The 10-year Treasury yield will end the year at 2.25%, according to the median forecast of 66 economists in a Bloomberg News survey. That would be the highest year-end yield since 2010 at 3.29%. The yield was 1.76% at the end of last year and 1.88% at the close of 2011.
Policy makers at the central bank said May 1 that “fiscal policy is restraining economic growth.” The statement, by highlighting the option to boost purchases in response to data showing economic growth is slowing, struck a contrast with discussion of the timing of a reduction in the pace of buying at the Fed’s March meeting.
The reduction in government spending “remains an impediment to domestic growth,” said Richard Schlanger, who helps invest $20 billion in fixed-income securities as vice president at Pioneer Investments in Boston. “We’re going to continue to drift in this range.”
Employment in the public sector has declined by 423,000 positions since the start of 2011 compared with gains of 5.5 million among private employers, Labor Department data show.
The Treasury said May 1 that it will pay down $35 billion of debt during the April-to-June period, the first reduction in U.S. obligations since 2007. The U.S. is scheduled to sell $32 billion of three-year notes on May 7, $24 billion of 10-year debt the following day and $16 billion of 30-year bonds on May 9.
Treasuries rallied in April as economic data from job growth to retail sales to inflation showed the pace of growth faltering, with U.S. government debt returning 1.1%, the best monthly performance since July 2011, according to Bank of America Merrill Lynch indexes.
The U.S. central bank has been buying $85 billion of bonds each month since the start of the year, $45 billion in Treasuries and $40 billion of mortgage debt, in an effort to hold down borrowing costs and encourage economic growth. It has kept its benchmark interest-rate target for overnight lending between banks in a range of zero to 0.25% since 2008 to support the economy.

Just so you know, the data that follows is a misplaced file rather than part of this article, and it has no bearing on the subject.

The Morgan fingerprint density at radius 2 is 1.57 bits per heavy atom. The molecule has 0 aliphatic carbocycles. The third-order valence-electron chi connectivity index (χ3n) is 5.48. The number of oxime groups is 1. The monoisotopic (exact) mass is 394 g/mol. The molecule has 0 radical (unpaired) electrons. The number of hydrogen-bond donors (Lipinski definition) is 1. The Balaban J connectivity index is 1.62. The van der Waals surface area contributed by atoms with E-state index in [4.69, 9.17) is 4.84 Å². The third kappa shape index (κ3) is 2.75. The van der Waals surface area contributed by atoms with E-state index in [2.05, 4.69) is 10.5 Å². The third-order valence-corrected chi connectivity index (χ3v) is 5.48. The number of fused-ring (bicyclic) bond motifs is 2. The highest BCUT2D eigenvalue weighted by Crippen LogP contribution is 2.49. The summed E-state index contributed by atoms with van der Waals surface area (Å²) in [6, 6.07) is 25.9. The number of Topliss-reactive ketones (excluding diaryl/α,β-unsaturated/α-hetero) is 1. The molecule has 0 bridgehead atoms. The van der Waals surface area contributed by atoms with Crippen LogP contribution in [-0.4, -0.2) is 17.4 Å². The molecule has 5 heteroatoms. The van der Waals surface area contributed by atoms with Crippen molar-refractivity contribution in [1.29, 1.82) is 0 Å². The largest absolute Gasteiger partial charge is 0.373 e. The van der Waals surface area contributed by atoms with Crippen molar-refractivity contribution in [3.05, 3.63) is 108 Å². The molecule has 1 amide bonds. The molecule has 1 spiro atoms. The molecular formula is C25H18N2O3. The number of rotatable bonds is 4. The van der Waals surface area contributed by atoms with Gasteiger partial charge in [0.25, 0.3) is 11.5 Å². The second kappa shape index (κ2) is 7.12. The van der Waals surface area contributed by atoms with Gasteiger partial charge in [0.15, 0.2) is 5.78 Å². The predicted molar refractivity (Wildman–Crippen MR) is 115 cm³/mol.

Treasury 10-year yields dropped on May 1 to the lowest level this year after an industry report showed U.S. companies added fewer workers than economists forecast. Data on April 26 showed the economy grew at a 2.5% annualized rate in the first quarter, below the 3% median forecast in a Bloomberg survey.
Central banks around the world are trying to reduce borrowing costs to support their economies.
The European Central Bank cut its benchmark interest rate by a quarter percentage point to a record low of 0.5% yesterday. The Bank of Japan is purchasing more than 7 trillion yen ($71.3 billion) of securities each month to spur growth.
The gap between 10-year yields in the U.S. and Germany widened to 0.47 percentage point from 0.46% point yesterday. The difference had been as wide as 0.59 percentage point on March 25.
Fed purchases have helped reduce volatility in the Treasury market. Bank of America Merrill Lynch’s MOVE Index measuring price swings declined to a record 49.04 basis points on May 1. The average for the past decade is 96.6 basis points.
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